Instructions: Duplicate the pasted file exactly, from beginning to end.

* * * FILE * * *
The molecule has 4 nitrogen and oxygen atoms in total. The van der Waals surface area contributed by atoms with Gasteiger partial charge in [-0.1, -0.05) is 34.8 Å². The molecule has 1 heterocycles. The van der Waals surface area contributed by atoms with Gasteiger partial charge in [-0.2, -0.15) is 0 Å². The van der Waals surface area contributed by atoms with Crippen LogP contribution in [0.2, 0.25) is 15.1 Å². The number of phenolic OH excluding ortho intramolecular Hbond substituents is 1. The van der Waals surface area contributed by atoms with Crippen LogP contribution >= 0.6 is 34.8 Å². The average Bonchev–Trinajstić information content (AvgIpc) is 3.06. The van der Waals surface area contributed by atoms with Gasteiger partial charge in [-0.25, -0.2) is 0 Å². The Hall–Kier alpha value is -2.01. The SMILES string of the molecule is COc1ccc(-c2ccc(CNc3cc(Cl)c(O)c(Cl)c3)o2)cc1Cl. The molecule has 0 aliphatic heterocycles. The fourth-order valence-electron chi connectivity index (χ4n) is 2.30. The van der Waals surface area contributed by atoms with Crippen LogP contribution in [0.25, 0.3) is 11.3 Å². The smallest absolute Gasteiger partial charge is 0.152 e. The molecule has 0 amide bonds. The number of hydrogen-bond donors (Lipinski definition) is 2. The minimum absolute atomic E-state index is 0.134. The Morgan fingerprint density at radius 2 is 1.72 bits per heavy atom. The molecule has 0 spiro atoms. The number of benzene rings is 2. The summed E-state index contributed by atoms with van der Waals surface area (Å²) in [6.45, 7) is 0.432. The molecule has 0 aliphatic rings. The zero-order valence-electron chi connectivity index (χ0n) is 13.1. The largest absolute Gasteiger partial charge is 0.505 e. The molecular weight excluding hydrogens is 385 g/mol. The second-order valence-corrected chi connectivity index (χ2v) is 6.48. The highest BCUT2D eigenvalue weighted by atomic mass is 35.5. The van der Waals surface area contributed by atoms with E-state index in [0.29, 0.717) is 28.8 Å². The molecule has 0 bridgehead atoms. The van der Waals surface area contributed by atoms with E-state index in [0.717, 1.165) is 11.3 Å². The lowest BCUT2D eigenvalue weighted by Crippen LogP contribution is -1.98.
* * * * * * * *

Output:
The molecule has 4 nitrogen and oxygen atoms in total. The van der Waals surface area contributed by atoms with Gasteiger partial charge in [-0.1, -0.05) is 34.8 Å². The molecule has 1 heterocycles. The van der Waals surface area contributed by atoms with Gasteiger partial charge in [-0.2, -0.15) is 0 Å². The van der Waals surface area contributed by atoms with Crippen LogP contribution in [0.2, 0.25) is 15.1 Å². The number of phenolic OH excluding ortho intramolecular Hbond substituents is 1. The van der Waals surface area contributed by atoms with Crippen LogP contribution >= 0.6 is 34.8 Å². The average Bonchev–Trinajstić information content (AvgIpc) is 3.06. The van der Waals surface area contributed by atoms with Gasteiger partial charge in [-0.25, -0.2) is 0 Å². The Hall–Kier alpha value is -2.01. The SMILES string of the molecule is COc1ccc(-c2ccc(CNc3cc(Cl)c(O)c(Cl)c3)o2)cc1Cl. The molecule has 0 aliphatic heterocycles. The fourth-order valence-electron chi connectivity index (χ4n) is 2.30. The van der Waals surface area contributed by atoms with Crippen LogP contribution in [0.25, 0.3) is 11.3 Å². The smallest absolute Gasteiger partial charge is 0.152 e. The molecule has 0 amide bonds. The number of hydrogen-bond donors (Lipinski definition) is 2. The minimum absolute atomic E-state index is 0.134. The Morgan fingerprint density at radius 2 is 1.72 bits per heavy atom. The molecule has 0 spiro atoms. The number of benzene rings is 2. The summed E-state index contributed by atoms with van der Waals surface area (Å²) in [6.45, 7) is 0.432. The molecule has 0 aliphatic rings. The zero-order valence-electron chi connectivity index (χ0n) is 13.1. The largest absolute Gasteiger partial charge is 0.505 e. The molecular weight excluding hydrogens is 385 g/mol. The second-order valence-corrected chi connectivity index (χ2v) is 6.48. The highest BCUT2D eigenvalue weighted by atomic mass is 35.5. The van der Waals surface area contributed by atoms with E-state index in [0.29, 0.717) is 28.8 Å². The molecule has 0 bridgehead atoms. The van der Waals surface area contributed by atoms with E-state index in [0.717, 1.165) is 11.3 Å². The lowest BCUT2D eigenvalue weighted by Crippen LogP contribution is -1.98.